Thursday, March 3, 2016

Unexpected results! Or maybe not...

As promised, here they are: the results of my last blood test, taken on February 29th, 2016, after more than 1000 km of running. First surprise: my total cholesterol level increased again! Am I worried? Not at all, because my HDL cholesterol value (the so-called "good" one), made a jump forward as well, so now my total cholesterol/HDL ratio is below 5 (4,2), meaning that the risk for heart disease is now lower than in the past 12 months. This is the reason why I can put up with my high total cholesterol level (set off by satisfactory triglycerides values), even if I have to admit that I would like to see it going under 200. But maybe this is impossible, considering my genetic predisposition (see this post here). 

Let's have a look at the values, compared with the last two blood tests I took in April and July 2015.

 I highlighted the last two numbers at the bottom end on the right side of the chart, as they prove the progress I made on the last 12 months. You might say: "you shouldn't be so happy, as your total cholesterol level increased!". Well, I remind you that this value includes also the HDL value, which changed from 49 to 62 (and this explains why the tot-cholesterol is now higher ), whereas the LDL level (the "bad guy") decreased. Now some basic conclusion: it seems it's very hard to make HDL raise and the total cholesterol level drop at the same time (a question for a real doctor: is that actually possible?). Anyway, what keeps the smile on my face is the fact that the two ratios on the chart in fact decreased, and that my HDL level corresponds now to the value of a "real" long-distance runner (athletes' HDL is usually above 60). 

And here some more "advanced" charts I made. Honestly, their scientific value is very poor, nevertheless I enjoyed a lot collecting these data and turning them into graphics.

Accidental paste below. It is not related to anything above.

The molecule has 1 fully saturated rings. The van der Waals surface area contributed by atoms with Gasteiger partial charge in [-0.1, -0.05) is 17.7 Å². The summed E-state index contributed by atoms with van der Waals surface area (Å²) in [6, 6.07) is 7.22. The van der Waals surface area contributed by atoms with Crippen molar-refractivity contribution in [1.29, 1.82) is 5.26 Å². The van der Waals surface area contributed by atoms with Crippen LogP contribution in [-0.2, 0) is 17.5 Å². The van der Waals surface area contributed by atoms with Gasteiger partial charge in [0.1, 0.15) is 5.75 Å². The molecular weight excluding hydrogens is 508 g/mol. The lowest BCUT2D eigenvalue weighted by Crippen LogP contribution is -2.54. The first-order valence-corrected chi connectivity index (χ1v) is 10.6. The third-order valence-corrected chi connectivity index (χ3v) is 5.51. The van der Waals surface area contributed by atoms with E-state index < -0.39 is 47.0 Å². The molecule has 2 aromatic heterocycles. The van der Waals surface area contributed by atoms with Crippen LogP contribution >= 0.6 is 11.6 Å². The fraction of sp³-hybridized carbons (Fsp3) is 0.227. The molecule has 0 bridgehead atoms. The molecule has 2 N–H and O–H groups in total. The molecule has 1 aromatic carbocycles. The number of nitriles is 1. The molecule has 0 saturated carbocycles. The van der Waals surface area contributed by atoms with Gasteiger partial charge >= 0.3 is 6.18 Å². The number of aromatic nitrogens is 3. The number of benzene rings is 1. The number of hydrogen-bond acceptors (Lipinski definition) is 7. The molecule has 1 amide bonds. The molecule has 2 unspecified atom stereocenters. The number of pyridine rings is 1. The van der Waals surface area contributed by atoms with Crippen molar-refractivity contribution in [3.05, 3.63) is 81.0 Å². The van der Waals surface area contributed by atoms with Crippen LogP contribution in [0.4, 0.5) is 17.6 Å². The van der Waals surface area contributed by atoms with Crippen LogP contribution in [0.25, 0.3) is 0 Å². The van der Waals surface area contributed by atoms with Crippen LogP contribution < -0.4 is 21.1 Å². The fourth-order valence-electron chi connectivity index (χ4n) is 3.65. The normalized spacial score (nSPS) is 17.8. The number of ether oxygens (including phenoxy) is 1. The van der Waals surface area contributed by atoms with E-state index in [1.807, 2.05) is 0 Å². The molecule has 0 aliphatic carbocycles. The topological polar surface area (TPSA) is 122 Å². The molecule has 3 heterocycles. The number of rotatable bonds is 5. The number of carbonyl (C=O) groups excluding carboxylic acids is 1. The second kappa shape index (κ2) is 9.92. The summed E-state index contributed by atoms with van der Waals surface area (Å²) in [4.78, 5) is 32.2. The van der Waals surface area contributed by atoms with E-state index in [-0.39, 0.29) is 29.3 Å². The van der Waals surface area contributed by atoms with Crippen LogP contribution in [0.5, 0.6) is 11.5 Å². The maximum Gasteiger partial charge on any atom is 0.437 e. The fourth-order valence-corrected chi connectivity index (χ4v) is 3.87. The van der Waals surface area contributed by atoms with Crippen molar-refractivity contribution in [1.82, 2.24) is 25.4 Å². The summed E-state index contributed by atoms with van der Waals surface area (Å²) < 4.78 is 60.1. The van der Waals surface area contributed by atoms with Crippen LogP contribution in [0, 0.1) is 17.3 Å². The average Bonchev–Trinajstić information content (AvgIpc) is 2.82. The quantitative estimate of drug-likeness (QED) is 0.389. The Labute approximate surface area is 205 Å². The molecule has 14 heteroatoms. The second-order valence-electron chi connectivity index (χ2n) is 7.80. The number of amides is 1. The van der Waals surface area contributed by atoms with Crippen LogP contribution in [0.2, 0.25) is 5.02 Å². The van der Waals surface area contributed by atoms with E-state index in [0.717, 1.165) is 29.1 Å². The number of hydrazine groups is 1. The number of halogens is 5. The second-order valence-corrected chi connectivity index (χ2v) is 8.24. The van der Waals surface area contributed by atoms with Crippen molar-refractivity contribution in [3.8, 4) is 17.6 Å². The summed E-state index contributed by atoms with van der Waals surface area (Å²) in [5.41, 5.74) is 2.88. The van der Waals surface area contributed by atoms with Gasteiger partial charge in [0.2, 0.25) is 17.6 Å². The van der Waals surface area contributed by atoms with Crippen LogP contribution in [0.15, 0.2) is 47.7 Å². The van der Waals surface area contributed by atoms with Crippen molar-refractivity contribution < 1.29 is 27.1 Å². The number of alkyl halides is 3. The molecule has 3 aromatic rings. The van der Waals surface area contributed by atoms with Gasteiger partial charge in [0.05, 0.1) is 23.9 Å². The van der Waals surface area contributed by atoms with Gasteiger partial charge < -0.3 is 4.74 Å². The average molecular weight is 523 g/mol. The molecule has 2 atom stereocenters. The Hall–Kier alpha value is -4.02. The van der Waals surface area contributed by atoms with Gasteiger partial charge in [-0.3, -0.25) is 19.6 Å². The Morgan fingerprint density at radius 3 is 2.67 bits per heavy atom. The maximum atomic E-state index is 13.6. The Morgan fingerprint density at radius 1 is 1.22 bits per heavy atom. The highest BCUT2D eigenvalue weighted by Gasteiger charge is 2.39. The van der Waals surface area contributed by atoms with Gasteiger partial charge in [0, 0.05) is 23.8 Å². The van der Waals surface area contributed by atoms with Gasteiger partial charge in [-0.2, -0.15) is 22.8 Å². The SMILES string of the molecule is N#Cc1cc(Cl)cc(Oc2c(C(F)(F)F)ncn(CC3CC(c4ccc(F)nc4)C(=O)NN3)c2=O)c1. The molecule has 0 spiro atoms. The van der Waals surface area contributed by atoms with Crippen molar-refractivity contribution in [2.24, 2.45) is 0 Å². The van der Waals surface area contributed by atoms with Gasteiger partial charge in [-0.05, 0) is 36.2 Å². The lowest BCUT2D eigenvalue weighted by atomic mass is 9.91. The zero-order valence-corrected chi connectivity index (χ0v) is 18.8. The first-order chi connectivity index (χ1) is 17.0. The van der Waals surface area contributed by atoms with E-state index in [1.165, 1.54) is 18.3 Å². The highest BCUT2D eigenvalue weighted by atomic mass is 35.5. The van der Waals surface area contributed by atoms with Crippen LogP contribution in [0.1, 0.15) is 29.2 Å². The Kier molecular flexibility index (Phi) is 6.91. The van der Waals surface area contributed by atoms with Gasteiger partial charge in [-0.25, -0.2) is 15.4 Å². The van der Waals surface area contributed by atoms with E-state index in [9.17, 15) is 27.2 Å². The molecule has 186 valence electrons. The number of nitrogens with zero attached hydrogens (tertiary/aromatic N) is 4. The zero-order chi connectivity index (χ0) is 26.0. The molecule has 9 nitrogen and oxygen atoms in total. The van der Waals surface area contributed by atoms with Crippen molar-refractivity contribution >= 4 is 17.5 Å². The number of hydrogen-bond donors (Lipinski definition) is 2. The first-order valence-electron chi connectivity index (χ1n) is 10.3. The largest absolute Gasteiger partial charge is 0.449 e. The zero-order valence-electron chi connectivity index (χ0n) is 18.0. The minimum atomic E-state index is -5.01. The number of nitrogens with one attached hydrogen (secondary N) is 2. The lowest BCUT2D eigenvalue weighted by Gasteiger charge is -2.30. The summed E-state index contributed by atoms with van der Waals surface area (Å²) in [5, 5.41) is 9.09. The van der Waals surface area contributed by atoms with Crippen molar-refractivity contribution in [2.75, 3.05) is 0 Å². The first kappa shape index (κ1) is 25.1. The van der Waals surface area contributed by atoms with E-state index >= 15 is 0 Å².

Chart 1
The yellow columns, that represent the total cholesterol levels,   refer to the range of the Y axis on the right, whereas the kilometers I ran refer to that on the left. Every week, I kept track of the distances I covered, specifying how many kms I ran keeping a pace below 5 minutes per km (a running style that, according some study, produces effects on the HDL level). Unfortunately I was not able to take a blood test in October, so I couldn't  detect the potential benefits of my summer performances, which were quite intense.

Chart 2

Here come the good news (and some food for thoughts): if the moderate physical exercise I did in spring 2015 didn't have any significant impact on the HDL level, the August and September performances (see especially the red line) seem to have produced a considerable increase of this value, which is now above 60. Possible conclusion: increasing your mileage and your speed (meaning: running 10 km under 50 minutes 2/3 times per week) has an impact on your HDL value. 

 Chart 3

 If you have doubts about it, this chart shows how physical activity and a junk-food free diet help decreasing the "bad" cholesterol level, even if in my case the change is not that sizable. Actually, in the last months the LDL value didn't drop as I expected, but at least it did not increase either, which is ok for me. Thanks to the new lifestyle, the drop since April 2015 to now is an encouraging - 14%.

 Chart 4
Having a look at this chart, I can see that my triglycerides level has slightly increased: I have to admit that I am less strict than in the past months when it comes to food, and I indulged myself in occasional "escapades" that might have influenced the current value, which is however quite good. 

Chart 5
 This chart is a bit messy: the columns show the Total, LDL and HDL cholesterol levels, plus the Triglycerides, whereas the dotted lines represent respectively the total amount of kilometers I have run all over the last 10 months (blue line) and those I've run fast (< 5 min/km pace, red line). Let's turn all this into a working hypothesis: an average of around 50 km (fast) and 100 km (jogging pace) monthly running might contribute to a drop and then to a stabilization of triglycerides levels and a decrease of LDL cholesterol values. HDL values might improve, but only if the monthly mileage increases considerably (see previous charts).


As I always say, I am not a doctor, so the interpretation of the data above are completely unscientific. However, throughout the last year, I've learned many new things about cholesterol, running and healthy lifestyle, and today results are an incentive to run longer and faster, even if I am getting older and outside the cold wind keeps blowing. But this will not discourage me: as the Boss says, we are born to run!

No comments:

Post a Comment